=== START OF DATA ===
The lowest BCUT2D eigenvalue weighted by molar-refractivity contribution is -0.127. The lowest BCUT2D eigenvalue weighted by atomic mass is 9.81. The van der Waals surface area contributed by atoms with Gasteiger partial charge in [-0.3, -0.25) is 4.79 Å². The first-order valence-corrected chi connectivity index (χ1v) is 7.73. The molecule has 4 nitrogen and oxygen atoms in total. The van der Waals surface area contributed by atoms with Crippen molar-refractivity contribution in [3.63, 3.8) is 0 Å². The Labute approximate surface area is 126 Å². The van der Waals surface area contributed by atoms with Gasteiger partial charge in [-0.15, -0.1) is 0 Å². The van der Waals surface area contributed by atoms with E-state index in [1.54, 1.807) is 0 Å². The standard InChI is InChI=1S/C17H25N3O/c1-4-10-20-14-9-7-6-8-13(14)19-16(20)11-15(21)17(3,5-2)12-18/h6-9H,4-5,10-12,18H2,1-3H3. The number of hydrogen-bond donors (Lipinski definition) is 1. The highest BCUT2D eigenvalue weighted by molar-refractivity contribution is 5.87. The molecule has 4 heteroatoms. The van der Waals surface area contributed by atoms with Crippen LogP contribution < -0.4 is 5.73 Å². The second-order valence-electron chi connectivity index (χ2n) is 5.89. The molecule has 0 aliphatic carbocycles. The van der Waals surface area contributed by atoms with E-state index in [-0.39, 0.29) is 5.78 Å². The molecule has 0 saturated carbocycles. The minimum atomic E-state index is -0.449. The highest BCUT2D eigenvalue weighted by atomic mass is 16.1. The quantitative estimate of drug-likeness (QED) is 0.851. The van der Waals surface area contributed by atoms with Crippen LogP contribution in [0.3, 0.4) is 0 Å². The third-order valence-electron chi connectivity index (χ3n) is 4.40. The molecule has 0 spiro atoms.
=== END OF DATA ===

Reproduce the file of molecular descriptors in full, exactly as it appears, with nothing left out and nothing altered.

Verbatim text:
The lowest BCUT2D eigenvalue weighted by molar-refractivity contribution is -0.127. The lowest BCUT2D eigenvalue weighted by atomic mass is 9.81. The van der Waals surface area contributed by atoms with Gasteiger partial charge in [-0.3, -0.25) is 4.79 Å². The first-order valence-corrected chi connectivity index (χ1v) is 7.73. The molecule has 4 nitrogen and oxygen atoms in total. The van der Waals surface area contributed by atoms with Crippen molar-refractivity contribution in [3.63, 3.8) is 0 Å². The Labute approximate surface area is 126 Å². The van der Waals surface area contributed by atoms with Gasteiger partial charge in [-0.15, -0.1) is 0 Å². The van der Waals surface area contributed by atoms with E-state index in [1.54, 1.807) is 0 Å². The standard InChI is InChI=1S/C17H25N3O/c1-4-10-20-14-9-7-6-8-13(14)19-16(20)11-15(21)17(3,5-2)12-18/h6-9H,4-5,10-12,18H2,1-3H3. The number of hydrogen-bond donors (Lipinski definition) is 1. The highest BCUT2D eigenvalue weighted by molar-refractivity contribution is 5.87. The molecule has 4 heteroatoms. The van der Waals surface area contributed by atoms with Crippen LogP contribution < -0.4 is 5.73 Å². The second-order valence-electron chi connectivity index (χ2n) is 5.89. The molecule has 0 aliphatic carbocycles. The van der Waals surface area contributed by atoms with E-state index in [-0.39, 0.29) is 5.78 Å². The molecule has 0 saturated carbocycles. The minimum atomic E-state index is -0.449. The highest BCUT2D eigenvalue weighted by atomic mass is 16.1. The quantitative estimate of drug-likeness (QED) is 0.851. The van der Waals surface area contributed by atoms with Crippen LogP contribution in [0.3, 0.4) is 0 Å². The third-order valence-electron chi connectivity index (χ3n) is 4.40. The molecule has 0 spiro atoms.